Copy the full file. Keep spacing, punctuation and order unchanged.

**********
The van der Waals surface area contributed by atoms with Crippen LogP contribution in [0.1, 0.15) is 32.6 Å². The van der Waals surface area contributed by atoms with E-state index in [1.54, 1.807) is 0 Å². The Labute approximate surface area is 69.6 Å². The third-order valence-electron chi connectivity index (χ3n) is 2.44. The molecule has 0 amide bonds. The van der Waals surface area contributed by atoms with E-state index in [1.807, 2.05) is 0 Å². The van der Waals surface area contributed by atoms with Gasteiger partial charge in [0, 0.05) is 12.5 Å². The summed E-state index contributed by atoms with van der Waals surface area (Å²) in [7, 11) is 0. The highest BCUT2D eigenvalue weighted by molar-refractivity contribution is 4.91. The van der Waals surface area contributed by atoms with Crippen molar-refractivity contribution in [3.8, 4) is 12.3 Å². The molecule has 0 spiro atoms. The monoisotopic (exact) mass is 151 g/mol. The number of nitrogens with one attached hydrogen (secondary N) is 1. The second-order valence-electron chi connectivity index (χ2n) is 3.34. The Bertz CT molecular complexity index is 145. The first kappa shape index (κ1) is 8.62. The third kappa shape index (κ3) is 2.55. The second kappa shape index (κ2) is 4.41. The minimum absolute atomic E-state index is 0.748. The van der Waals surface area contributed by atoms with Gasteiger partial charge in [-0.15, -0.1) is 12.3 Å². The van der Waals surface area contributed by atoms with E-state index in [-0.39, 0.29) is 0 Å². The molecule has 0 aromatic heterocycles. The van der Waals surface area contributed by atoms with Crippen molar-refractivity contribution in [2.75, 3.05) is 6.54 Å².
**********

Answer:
The van der Waals surface area contributed by atoms with Crippen LogP contribution in [0.1, 0.15) is 32.6 Å². The van der Waals surface area contributed by atoms with E-state index in [1.54, 1.807) is 0 Å². The Labute approximate surface area is 69.6 Å². The third-order valence-electron chi connectivity index (χ3n) is 2.44. The molecule has 0 amide bonds. The van der Waals surface area contributed by atoms with E-state index in [1.807, 2.05) is 0 Å². The van der Waals surface area contributed by atoms with Gasteiger partial charge in [0, 0.05) is 12.5 Å². The summed E-state index contributed by atoms with van der Waals surface area (Å²) in [7, 11) is 0. The highest BCUT2D eigenvalue weighted by molar-refractivity contribution is 4.91. The van der Waals surface area contributed by atoms with Crippen molar-refractivity contribution in [3.8, 4) is 12.3 Å². The molecule has 0 spiro atoms. The monoisotopic (exact) mass is 151 g/mol. The number of nitrogens with one attached hydrogen (secondary N) is 1. The second-order valence-electron chi connectivity index (χ2n) is 3.34. The Bertz CT molecular complexity index is 145. The first kappa shape index (κ1) is 8.62. The third kappa shape index (κ3) is 2.55. The second kappa shape index (κ2) is 4.41. The minimum absolute atomic E-state index is 0.748. The van der Waals surface area contributed by atoms with Gasteiger partial charge in [-0.15, -0.1) is 12.3 Å². The van der Waals surface area contributed by atoms with E-state index in [-0.39, 0.29) is 0 Å². The molecule has 0 aromatic heterocycles. The van der Waals surface area contributed by atoms with Crippen molar-refractivity contribution in [2.75, 3.05) is 6.54 Å².